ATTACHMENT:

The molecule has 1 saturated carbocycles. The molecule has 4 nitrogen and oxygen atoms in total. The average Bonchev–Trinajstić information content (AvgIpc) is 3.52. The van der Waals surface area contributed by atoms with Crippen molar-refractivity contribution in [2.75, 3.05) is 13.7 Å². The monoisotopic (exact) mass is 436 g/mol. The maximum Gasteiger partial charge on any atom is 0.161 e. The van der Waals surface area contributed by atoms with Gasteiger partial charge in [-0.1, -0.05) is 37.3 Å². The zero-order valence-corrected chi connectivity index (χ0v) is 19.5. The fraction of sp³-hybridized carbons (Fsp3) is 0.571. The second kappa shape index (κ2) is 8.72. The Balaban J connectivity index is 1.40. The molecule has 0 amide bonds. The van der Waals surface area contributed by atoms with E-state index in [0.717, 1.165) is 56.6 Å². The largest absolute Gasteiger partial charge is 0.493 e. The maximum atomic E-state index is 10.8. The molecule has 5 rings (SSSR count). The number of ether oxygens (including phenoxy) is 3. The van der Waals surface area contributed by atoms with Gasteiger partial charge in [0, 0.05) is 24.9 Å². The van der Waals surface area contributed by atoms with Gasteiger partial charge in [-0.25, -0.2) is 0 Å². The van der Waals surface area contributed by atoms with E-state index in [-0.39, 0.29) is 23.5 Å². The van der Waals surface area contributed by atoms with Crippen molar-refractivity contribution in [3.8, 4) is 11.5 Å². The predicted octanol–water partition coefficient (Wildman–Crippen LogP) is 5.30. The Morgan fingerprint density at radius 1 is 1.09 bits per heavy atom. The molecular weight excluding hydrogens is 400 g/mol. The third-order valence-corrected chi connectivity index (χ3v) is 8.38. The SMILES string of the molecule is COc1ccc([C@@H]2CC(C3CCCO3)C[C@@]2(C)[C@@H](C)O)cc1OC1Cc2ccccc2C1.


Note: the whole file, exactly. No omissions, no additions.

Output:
The molecule has 1 saturated carbocycles. The molecule has 4 nitrogen and oxygen atoms in total. The average Bonchev–Trinajstić information content (AvgIpc) is 3.52. The van der Waals surface area contributed by atoms with Crippen molar-refractivity contribution in [2.75, 3.05) is 13.7 Å². The monoisotopic (exact) mass is 436 g/mol. The maximum Gasteiger partial charge on any atom is 0.161 e. The van der Waals surface area contributed by atoms with Gasteiger partial charge in [-0.1, -0.05) is 37.3 Å². The zero-order valence-corrected chi connectivity index (χ0v) is 19.5. The fraction of sp³-hybridized carbons (Fsp3) is 0.571. The second kappa shape index (κ2) is 8.72. The Balaban J connectivity index is 1.40. The molecule has 0 amide bonds. The van der Waals surface area contributed by atoms with E-state index in [0.717, 1.165) is 56.6 Å². The largest absolute Gasteiger partial charge is 0.493 e. The maximum atomic E-state index is 10.8. The molecule has 5 rings (SSSR count). The number of ether oxygens (including phenoxy) is 3. The van der Waals surface area contributed by atoms with Gasteiger partial charge in [0, 0.05) is 24.9 Å². The van der Waals surface area contributed by atoms with Gasteiger partial charge in [-0.25, -0.2) is 0 Å². The van der Waals surface area contributed by atoms with E-state index in [-0.39, 0.29) is 23.5 Å². The van der Waals surface area contributed by atoms with Crippen molar-refractivity contribution in [3.8, 4) is 11.5 Å². The predicted octanol–water partition coefficient (Wildman–Crippen LogP) is 5.30. The Morgan fingerprint density at radius 1 is 1.09 bits per heavy atom. The molecular weight excluding hydrogens is 400 g/mol. The third-order valence-corrected chi connectivity index (χ3v) is 8.38. The SMILES string of the molecule is COc1ccc([C@@H]2CC(C3CCCO3)C[C@@]2(C)[C@@H](C)O)cc1OC1Cc2ccccc2C1.